The Soho Theatre mounted its first production in 1968. For the next four years, it hopped from one small venue to the next. Then, in 1972, its founders, Verity Bargate and Fred Proud, moved the company into its first ‘permanent home’, a tiny basement space owned by the then Polytechnic of Central London (now the University of Westminster).
Here, the theatre quickly became known as the Soho Poly and established itself as one of the most famous fringe venues of the 1970s and 80s. Indeed, the Soho Poly is a hugely significant part of British post-war theatre history. Writers pushed boundaries of form and content, and made a major contribution to the fringe and alternative theatre boom. The roll call of names associated with the Soho Poly includes (to name just a few): Nigel Hawthorne, Simon Callow, David Warner, Bob Hoskins, John Hurt, Pam Gems, Caryl Churchill, David Edgar, Sue Townsend, Barrie Keeffe and Adrian Shergold.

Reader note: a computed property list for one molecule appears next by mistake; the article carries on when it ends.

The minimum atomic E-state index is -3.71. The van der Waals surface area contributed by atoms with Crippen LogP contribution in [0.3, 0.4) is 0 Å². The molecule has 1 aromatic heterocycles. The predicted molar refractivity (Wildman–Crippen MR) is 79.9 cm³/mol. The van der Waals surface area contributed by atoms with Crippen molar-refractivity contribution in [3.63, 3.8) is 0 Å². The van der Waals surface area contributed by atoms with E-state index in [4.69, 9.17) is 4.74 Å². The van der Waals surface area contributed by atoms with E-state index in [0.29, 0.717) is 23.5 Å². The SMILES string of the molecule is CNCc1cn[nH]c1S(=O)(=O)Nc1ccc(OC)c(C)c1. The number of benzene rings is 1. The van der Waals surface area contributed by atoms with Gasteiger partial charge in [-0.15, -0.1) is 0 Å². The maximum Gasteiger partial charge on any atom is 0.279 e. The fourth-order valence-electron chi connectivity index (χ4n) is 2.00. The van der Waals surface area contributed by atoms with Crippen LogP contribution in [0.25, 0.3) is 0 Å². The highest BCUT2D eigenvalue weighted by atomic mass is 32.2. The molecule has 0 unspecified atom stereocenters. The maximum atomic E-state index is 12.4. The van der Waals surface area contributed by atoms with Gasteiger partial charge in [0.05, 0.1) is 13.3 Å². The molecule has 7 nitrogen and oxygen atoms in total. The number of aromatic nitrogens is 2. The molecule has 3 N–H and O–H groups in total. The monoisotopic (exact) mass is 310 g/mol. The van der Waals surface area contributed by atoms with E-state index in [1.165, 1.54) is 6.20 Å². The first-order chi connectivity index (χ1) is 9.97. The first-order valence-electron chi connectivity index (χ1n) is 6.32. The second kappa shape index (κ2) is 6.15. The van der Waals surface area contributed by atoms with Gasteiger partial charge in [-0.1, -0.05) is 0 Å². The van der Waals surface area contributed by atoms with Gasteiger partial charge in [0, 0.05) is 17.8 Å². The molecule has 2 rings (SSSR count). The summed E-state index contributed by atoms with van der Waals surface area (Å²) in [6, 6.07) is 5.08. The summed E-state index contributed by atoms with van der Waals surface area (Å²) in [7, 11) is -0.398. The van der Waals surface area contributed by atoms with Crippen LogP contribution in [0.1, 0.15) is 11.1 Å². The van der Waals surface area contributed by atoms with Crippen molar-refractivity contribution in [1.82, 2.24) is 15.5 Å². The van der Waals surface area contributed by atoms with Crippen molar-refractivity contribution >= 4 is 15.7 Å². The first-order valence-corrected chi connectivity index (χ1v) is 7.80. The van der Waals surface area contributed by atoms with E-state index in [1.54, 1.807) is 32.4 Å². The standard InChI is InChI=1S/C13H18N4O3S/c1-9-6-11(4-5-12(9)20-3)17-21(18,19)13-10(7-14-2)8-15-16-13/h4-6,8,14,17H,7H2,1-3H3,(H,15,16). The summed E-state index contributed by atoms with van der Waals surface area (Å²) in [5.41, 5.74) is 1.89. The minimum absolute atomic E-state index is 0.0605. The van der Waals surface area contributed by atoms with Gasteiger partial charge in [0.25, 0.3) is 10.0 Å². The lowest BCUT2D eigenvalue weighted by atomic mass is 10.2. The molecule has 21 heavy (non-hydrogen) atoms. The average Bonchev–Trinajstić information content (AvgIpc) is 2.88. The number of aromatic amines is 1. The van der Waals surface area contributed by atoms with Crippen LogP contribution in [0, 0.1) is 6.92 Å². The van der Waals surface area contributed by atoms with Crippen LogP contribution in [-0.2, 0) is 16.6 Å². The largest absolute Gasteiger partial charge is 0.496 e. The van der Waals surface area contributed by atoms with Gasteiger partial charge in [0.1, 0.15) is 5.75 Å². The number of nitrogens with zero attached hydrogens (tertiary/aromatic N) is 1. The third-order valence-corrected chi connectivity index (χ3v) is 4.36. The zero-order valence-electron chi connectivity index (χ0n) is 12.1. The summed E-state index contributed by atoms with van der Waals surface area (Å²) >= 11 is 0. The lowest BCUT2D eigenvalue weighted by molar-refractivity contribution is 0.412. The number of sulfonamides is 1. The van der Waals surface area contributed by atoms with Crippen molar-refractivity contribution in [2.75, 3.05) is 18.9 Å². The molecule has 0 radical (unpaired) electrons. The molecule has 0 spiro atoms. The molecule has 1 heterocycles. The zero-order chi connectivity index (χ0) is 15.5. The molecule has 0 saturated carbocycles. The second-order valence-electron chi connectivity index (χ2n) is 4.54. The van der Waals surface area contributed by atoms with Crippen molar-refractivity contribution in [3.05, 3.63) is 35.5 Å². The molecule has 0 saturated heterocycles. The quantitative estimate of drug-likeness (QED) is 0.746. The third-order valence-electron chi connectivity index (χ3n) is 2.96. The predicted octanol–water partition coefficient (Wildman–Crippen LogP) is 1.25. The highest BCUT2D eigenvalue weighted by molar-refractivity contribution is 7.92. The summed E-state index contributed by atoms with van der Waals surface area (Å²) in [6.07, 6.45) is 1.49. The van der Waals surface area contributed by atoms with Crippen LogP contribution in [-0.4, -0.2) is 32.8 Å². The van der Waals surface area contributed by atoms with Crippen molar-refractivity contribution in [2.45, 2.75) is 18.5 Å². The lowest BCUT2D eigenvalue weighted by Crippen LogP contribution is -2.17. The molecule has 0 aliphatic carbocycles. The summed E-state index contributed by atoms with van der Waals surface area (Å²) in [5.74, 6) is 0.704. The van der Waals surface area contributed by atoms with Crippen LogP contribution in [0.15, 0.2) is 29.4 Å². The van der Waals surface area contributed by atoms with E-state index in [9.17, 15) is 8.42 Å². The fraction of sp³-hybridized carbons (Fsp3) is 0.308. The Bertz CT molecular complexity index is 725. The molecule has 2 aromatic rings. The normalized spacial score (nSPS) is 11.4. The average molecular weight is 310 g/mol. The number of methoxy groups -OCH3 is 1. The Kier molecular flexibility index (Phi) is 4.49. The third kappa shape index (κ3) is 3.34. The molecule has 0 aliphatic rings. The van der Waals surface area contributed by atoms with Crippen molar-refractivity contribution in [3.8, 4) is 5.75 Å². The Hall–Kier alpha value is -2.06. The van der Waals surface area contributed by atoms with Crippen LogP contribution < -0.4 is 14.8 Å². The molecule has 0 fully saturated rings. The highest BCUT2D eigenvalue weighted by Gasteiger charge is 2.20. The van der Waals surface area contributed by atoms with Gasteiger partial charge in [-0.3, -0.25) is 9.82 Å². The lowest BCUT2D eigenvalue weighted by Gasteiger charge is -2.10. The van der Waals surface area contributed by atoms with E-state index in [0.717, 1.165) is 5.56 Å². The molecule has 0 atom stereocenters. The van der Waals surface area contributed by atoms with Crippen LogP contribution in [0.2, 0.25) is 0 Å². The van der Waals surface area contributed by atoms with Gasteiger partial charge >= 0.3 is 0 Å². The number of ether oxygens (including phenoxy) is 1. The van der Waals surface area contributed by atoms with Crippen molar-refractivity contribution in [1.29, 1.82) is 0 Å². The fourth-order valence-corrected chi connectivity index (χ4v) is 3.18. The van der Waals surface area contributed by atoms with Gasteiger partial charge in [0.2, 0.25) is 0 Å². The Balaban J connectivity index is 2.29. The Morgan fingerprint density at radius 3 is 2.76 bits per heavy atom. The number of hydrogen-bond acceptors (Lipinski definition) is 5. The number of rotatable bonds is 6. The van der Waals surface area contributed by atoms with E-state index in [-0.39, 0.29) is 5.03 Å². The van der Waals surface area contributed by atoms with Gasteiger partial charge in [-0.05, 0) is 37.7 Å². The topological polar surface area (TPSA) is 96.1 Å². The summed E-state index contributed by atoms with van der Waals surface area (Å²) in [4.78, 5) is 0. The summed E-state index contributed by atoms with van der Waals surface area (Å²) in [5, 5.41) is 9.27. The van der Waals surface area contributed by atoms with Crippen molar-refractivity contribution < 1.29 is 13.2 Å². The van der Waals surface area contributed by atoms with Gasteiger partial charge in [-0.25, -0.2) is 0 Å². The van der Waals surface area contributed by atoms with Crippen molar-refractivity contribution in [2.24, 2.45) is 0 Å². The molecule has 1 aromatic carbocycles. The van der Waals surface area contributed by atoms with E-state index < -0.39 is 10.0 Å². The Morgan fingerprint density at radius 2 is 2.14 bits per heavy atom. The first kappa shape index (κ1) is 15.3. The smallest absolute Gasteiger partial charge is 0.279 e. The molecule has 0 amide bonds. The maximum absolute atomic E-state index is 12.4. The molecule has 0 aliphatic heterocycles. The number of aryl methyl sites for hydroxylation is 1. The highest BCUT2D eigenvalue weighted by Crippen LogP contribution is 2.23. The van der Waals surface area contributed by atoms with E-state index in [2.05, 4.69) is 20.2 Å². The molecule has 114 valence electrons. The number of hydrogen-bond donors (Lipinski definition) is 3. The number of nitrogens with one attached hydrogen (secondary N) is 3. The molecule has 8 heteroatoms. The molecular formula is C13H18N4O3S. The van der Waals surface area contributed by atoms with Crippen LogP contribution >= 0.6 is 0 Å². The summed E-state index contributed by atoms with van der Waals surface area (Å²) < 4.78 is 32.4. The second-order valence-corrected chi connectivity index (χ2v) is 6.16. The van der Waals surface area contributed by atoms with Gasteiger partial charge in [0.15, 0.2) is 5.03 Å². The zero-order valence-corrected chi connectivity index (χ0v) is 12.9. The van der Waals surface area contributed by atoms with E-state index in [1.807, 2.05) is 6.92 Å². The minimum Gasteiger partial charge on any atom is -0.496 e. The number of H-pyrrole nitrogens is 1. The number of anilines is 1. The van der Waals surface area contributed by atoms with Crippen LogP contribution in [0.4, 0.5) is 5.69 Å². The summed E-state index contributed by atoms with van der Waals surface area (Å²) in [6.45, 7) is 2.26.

The theatre company moved out of the Soho Poly basement in 1990, eventually re-settling on Dean Street where it is now one of the country’s most important and successful London theatres. The period when it was based at the Soho Poly (1972-1990) remains, however, the most formative period in the theatre’s history.
After years of languishing as a storeroom at the University of Westminster, Matt Morrison rediscovered the space as part of his ground-breaking doctoral work on fringe and alternative theatre and the Soho Poly Festival was held in 2012 to mark the venue’s 40th anniversary. With funding from the British Academy and the Arts and Humanities Research Council, the space was re-opened once more in 2017 as part of the Being Human Festival, which met with great success as witnessed by these testimonials.
Following these successes, The Soho Poly Project now seeks to capture the spirit of the Soho Poly with an ongoing series of innovative events and activities. Matt Morrison and Guy Osborn hope you will join them on this journey.